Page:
I just built myself a new system and gave my wife my old 2.4 Northwood after replacing fans, upgrading RAM to 2GB and the video to a fanless 6200. It is used for office work, internet surfing, DVD video and low-tech gaming. In this context I expect it to last a few more years and it works just great. It should run Vista/AeroGlass just fine when it comes out.

Without knowing what you use your system for, I cannot be much help. The skt478 CPU/mobo has limited upgrade options. One major one would be a 7800GS AGP videocard for about $300 IF you need more gaming speed. With a near 3GHz OC, your old box would still be a faster gaming system than the Dell you mentioned which only has X600 (maybe typo for X1600?) graphics.

As far as the many choices for building a new system, yes, times have changed from the days of "which Intel can I afford". Gamers have shunned Intel for some time now and skt939 has taken over. The new AMD socket AM2 is causing even more confusion, even though it's only a RAM change to DDR2 and is NOT any/much faster (see Tom's for an evaluation of this). Conroe is much hyped but not here yet. Intel D8xx and D9xx procs run hot, but recent price cuts have made them much more attractive on a price/performance basis. Confusing? You bet!
The answer to this all gets back to these questions:
*What do you want to do with your computer?
*How much $ do you want to spend?
*Do you prize silence over speed, Flashy bling or maybe solid but boring?

There are many here who will just recommend that you buy what they have, but some of us really try to look at your needs rather than our egos.
You need to tell us more...
June 10, 2006 2:01:56 AM

Thanks VERY much for the responses guys :) :) 

I am looking forward to the new Vista release and want a machine that will handle that and also do a better job with gaming.

I realize that most current games do not need much in the way of CPU but can use the newer Video cards.

I guess I am a bit concerned about a new build. I have used Asus and now I read that it is not a favored board? I have used only Intel but it seems the way to go would be AMD 939? I used to be a nVidia fan but switched to ATI. Now it seems nVidia is tops?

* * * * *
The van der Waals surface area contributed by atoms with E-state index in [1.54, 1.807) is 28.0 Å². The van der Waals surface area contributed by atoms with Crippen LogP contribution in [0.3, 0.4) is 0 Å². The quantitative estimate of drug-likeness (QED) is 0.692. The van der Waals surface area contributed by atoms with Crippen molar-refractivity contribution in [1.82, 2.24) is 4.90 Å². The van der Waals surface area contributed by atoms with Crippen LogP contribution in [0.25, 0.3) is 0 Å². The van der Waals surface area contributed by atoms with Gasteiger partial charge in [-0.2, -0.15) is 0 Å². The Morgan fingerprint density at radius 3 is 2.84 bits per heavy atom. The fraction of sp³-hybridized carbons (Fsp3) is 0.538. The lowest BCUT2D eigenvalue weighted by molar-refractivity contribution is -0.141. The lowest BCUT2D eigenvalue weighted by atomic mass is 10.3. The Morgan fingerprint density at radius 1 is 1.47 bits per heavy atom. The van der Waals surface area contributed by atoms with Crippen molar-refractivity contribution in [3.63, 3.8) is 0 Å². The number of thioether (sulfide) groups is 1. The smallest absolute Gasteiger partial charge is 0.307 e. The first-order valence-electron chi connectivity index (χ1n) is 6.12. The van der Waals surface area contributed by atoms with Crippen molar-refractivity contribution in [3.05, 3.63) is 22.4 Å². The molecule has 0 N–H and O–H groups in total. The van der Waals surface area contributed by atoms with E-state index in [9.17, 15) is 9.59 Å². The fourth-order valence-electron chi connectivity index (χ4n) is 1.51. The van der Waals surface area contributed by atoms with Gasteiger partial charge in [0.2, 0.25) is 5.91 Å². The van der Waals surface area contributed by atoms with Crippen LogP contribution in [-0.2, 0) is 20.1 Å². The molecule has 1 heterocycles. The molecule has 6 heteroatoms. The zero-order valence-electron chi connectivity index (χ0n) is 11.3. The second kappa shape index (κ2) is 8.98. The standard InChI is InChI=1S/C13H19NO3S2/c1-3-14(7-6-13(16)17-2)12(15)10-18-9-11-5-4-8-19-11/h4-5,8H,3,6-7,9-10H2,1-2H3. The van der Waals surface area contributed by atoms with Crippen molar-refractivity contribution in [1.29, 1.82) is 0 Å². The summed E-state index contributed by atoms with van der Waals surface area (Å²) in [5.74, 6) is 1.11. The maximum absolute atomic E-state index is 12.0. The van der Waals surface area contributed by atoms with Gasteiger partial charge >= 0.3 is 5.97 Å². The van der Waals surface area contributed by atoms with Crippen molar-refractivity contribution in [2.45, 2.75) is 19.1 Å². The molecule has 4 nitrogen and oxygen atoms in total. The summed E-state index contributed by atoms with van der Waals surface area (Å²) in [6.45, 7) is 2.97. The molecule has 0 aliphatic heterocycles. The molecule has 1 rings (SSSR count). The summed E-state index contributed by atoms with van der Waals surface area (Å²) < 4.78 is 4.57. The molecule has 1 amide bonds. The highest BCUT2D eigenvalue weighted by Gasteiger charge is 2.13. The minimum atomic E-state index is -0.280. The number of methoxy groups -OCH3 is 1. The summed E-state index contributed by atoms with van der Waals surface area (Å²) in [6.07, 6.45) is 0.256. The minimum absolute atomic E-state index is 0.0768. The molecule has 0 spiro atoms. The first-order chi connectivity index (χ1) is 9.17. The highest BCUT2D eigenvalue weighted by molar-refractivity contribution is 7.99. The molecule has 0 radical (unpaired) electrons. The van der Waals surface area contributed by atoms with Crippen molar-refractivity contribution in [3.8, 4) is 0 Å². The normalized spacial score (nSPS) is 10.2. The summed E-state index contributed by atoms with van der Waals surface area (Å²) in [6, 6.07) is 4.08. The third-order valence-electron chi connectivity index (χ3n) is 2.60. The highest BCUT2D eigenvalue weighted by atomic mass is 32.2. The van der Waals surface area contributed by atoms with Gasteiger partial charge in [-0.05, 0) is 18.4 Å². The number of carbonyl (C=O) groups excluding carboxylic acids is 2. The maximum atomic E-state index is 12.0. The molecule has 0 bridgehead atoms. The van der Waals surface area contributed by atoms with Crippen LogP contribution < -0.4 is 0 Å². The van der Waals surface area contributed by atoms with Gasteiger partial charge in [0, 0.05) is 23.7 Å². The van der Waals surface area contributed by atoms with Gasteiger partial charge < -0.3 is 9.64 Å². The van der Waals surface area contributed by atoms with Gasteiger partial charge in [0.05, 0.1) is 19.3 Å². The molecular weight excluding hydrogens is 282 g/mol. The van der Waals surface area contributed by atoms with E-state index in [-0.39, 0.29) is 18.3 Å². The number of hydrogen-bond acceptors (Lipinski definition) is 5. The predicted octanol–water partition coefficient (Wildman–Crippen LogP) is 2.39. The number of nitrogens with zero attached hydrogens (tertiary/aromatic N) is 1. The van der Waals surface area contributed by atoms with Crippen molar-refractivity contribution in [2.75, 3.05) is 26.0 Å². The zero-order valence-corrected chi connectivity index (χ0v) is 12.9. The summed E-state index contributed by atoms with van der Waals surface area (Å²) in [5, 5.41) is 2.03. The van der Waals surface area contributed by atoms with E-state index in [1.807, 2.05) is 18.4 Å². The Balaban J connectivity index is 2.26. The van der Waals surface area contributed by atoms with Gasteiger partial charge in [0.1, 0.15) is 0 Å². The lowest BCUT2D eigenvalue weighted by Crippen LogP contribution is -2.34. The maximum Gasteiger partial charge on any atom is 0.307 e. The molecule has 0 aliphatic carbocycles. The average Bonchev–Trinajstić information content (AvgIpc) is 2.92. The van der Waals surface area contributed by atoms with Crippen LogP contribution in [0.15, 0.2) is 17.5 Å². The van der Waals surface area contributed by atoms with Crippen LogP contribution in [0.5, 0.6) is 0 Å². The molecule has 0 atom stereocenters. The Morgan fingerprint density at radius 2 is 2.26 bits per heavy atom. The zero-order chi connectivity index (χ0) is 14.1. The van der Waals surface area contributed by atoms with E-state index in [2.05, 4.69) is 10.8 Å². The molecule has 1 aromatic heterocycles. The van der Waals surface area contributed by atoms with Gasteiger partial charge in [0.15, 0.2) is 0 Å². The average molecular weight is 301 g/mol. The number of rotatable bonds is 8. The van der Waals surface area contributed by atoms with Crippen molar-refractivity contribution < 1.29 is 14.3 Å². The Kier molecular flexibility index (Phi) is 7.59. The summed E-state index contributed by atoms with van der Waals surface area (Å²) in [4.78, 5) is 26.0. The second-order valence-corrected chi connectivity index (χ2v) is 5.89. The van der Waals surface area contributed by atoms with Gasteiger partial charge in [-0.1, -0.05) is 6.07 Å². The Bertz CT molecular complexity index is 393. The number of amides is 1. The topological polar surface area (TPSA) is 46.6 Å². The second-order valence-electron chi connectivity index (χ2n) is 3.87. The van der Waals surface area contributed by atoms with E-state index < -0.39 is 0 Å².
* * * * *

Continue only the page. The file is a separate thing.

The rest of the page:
I was looking at a AMD 64 X2 3800 with someones? 939 board and either a 7900 or X1900 video. I would rather not do any type of additional cooling and noise is not really an issue. Want 2gb ram.

I have found over clocking to be rather easy if kept within reason. So I am open to over clocking.

Some tell me to wait until Intel releases the new stuff and then upgrade?

Thanks for any help :) 

Lenny
June 10, 2006 1:28:08 PM

Let's start with what we DON'T know about:
Intel Conroe may be a significant price/performance boost, or not.
Vista dx10 may force videocard upgrades on die-hard gamers, or not.

The implications of these 2 issues is causing a lot of market uncertainty.
This I believe is why so many recommend waiting a few months to build a new system if you can.

What we do know about Vista is that the 3D component (Aeroglass) works with even modest gaming cards, and that 2GB of RAM will be enough for now.
We also know that unless you buy a $800+ CPU that AMD socket AM2 does not offer better performance than skt939 (see Tom's for this).
If you want to build a gaming rig, AMD wins hands down. For video editing and other tasks Intel works just fine. The D805 has been hyped as a great overclocker, (see Tom's again). Look at the heat/energy and fine tuning required and you will see that the low CPU price does not pay off.

To build a system today, I have no problem recommending an AMD X2 3800+ ($300 or so) using a skt939 mobo of your choice. A $150-200 videocard may be a good hedge against dx10. NVidia today seems to have the fastest $500 card, but who cares? Both companies make competitive midrange products. Asus offers high-quality boards and outstanding firmware upgrade support. That for me justifies a slightly higher price. Not everyone agrees with this, and favorite brands on a forum like this do change just like designer clothing fads.

My personal botton line is simple:
Since I don't live in Australia, the next 2 months of outdoor activities makes it easy for me to see what the IT market shake-out will bring.
Your mileage may vary.
June 10, 2006 1:49:11 PM

Hmmmmmmmmm

I really want to thank you Newf for the insight :) 

Your comment on the next 2 months of outdoor activity is right on.................now that you mention it. If it wasn't for the day after day of rainy weather here in Maine, I probably would not be that concerned with the PC..........LOL.

I am going to wait. Your correct about not being on the PC as much during the summer months and the time will allow the newer stuff to come out and be tested by you smarter guys :) 

Thanks much for all your help :) :) 

Lenny
June 10, 2006 3:12:44 PM

Build your own. With the recent price drops on the AM2 CPUs, you can build a pretty nice system for about $600.
!